After a wash at the stream he went back to the cabin and sat in the fireside chair. Kyle’s shape was in the seat. He shifted and fitted and watched the smoky logs. A green flame danced and he thought about Shell, on whether Kyle could have taken her, and of her horror if he couldn’t. As he mused over this, the child began to cry.

‘Hello, miss.’ Aiden leaned over the cot and Shell stopped crying. ‘You smell.’

Treacle brown eyes shone and sussed him. He touched her cheek. Tiny fingers wrapped his pinkie. ‘Shit,’ he cried, snapping his hand away.

Shell jumped and squashed her face and squealed.

‘Shit.’ He circled her cot, hands messing his hair. ‘Shit, shit, shit.’

She tensed and shivered and bawled.

‘You got lungs like a whale.’ He bent into the cot and fondled her ear. ‘Moby Dame,’ he said, nervy.

His touch and voice calmed her. The contact lightened him too. Her trust response. ‘You’re stuck with me,’ he said. ‘Let’s sort you.’

It was a task undressing her. She kicked and slapped and wailed. The babygro was damp and warm. Unclipped and removed, he peeled the diaper tabs. He tugged the nappy, swabbing her soiled bottom with dry folds of the padding. Twice he turned away for a clean breath. Glad the procedure was obvious, he wrapped and binned the spongy lump in a under the cot bucket.

He held her in a crooked arm and lifted a gown from the dresser and wriggled it onto her as he skirted the stairway to the living room. He had no clue to the order of things, but the way she gnawed her hand he thought it wise to prioritise her food. He kept her in one arm, her back against his bare chest, and fetched the prepared bottle from the pot. Shell seemed to elongate. Her eyes widened, mouth gaped, her arms and legs stretched starfish. She booted and reached and vibrated at her feed.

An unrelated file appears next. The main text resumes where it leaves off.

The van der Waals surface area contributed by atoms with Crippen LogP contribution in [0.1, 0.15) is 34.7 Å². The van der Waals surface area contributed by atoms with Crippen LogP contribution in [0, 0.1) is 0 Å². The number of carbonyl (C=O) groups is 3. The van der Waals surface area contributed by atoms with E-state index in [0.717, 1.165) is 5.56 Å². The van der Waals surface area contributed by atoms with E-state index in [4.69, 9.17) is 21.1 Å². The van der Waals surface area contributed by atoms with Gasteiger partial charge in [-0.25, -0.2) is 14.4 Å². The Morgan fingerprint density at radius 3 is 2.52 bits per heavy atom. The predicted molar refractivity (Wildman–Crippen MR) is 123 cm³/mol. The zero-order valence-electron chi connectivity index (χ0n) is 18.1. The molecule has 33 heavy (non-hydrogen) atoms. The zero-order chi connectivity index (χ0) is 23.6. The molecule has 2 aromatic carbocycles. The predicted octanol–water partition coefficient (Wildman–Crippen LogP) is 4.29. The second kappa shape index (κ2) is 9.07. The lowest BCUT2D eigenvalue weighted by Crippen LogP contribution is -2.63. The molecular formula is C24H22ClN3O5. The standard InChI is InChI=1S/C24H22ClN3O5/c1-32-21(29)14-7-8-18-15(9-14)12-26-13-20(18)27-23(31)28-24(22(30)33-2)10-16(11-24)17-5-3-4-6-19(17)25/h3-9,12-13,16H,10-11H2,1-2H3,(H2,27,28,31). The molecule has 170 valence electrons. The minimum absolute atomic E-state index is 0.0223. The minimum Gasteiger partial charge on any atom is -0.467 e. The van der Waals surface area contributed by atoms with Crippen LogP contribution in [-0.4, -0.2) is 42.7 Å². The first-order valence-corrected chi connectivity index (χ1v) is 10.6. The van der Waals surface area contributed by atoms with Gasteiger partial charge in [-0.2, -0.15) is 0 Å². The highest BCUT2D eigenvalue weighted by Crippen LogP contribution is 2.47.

‘Tame as a foal, Kyle.’ He sat on the couch and offered the teat.

Her eyes scrunched into teary slits and her head turned from side to side. When the teat was here, her mouth was there, and she yelled trembling feral.

‘Take it, lady,’ he said, trying to catch her. Milk leaked and ran with her tears. Elbows paddling, he persevered and her mouth claimed the elusive prize.

‘Bravo.’ He wiped her chin with a fingertip. ‘What a performance.’

Quick tremors shook her small frame. She gulped loud and fast and her wet eyes focused on him. Instinctively, he kissed her forehead. A gush of bubbles rushed in the bottle. She had stopped feeding. He winked and she smiled. A fleeting favour.

Serious again on her breakfast, Shell watched him, her palm folded on his thumb, and Aiden was at once her keeper.

(Chapter Three)

‘Ass mutts,’ said Rees.